Passion about New Orleans
My name is Carlos Navarro, and I was asked to be a guest blogger for Campus Bread at the National Gathering. Alas, time was so tight that I did not get a chance to log in and write a piece. So I am now finally writing a piece that I thought about posting but never got to it.
One of the frustrations of the National Gathering was our inability to choose more than one workshop (er. convesation space) at a time. One conversation space I would have loved to attend was the one about Katrina, since New Orleans was my home for eight years. I have very fond memories of my days at Warren Easton High School and then Loyola University.
In lieu of attending the larger event, I had the opportunity to chat about the Katrina situation with Helen Ojario, a Carmelite sister who was the lone representative from New Orleans at the National Gathering, although there were other attendees from Louisiana.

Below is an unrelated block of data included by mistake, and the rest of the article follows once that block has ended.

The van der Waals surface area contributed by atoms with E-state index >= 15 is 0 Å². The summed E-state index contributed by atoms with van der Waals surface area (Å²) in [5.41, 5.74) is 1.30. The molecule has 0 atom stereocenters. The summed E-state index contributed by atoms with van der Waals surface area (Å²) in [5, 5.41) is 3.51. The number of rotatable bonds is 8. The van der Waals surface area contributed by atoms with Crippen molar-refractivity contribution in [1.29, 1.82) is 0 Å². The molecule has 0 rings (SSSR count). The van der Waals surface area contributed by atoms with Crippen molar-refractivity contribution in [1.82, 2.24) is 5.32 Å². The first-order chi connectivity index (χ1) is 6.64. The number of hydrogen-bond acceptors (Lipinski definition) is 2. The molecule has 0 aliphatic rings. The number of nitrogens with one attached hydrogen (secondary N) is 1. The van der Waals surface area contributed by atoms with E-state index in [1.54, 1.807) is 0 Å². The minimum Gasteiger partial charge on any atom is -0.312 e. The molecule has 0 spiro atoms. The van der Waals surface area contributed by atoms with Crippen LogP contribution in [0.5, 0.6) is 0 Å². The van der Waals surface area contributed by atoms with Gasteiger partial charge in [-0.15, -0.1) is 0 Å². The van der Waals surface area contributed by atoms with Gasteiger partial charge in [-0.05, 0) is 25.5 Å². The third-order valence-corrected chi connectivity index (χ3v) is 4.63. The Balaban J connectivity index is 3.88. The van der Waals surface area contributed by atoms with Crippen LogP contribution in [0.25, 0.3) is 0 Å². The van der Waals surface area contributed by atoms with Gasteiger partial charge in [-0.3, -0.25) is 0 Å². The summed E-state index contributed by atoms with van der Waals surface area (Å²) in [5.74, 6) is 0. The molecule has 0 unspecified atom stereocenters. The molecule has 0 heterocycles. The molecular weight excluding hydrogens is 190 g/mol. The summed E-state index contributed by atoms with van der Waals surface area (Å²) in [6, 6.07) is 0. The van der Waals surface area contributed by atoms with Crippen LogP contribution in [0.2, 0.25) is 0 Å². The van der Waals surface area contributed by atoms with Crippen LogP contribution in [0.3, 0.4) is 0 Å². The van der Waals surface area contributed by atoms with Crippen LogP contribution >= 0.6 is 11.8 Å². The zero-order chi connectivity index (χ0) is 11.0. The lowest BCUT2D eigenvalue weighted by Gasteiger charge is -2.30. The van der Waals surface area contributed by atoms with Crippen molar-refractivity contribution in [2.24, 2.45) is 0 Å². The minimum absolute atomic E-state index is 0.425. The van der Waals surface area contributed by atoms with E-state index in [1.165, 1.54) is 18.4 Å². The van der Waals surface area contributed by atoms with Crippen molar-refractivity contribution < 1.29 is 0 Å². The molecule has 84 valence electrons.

I had met Sister Helen before when I visited the New Orleans Bread for the World offices to see my old friends Sister Jane Remson and Sister Blaise Fernando. So Sister Helen knows about my connection to New Orleans.
Against this backdrop, Helen and I were chatting at breakfast on Sunday about how Katrina affected her and fellow Carmelite sisters and their home, which is not far from the area where the levees were breached. The Carmelite sisters were ordered to evacuate to higher ground in nearby Lafayette, so they were away from the city when the waters filled the streets.
When Helen and Jane and Blaise finally came back to New Orleans after several days, they were heartbroken by the disaster they saw before them. Helen said she had experienced typhoons in the Philippines, but none of those disasters had the emotional effect on her as Katrina. Yet, the homecoming was bittersweet. Helen, who has lived in New Orleans for several years, said she was "glad to be home," even with the city in shambles.
Then Helen and I started talking about how New Orleans gets in your blood. Despite poverty and many other problems, the one quality that prevails in New Orleans is the sense of neighborhood.
Then I realized that I didn't need to attend the larger "conversation space." I had my own private conversation space with Sister Helen.
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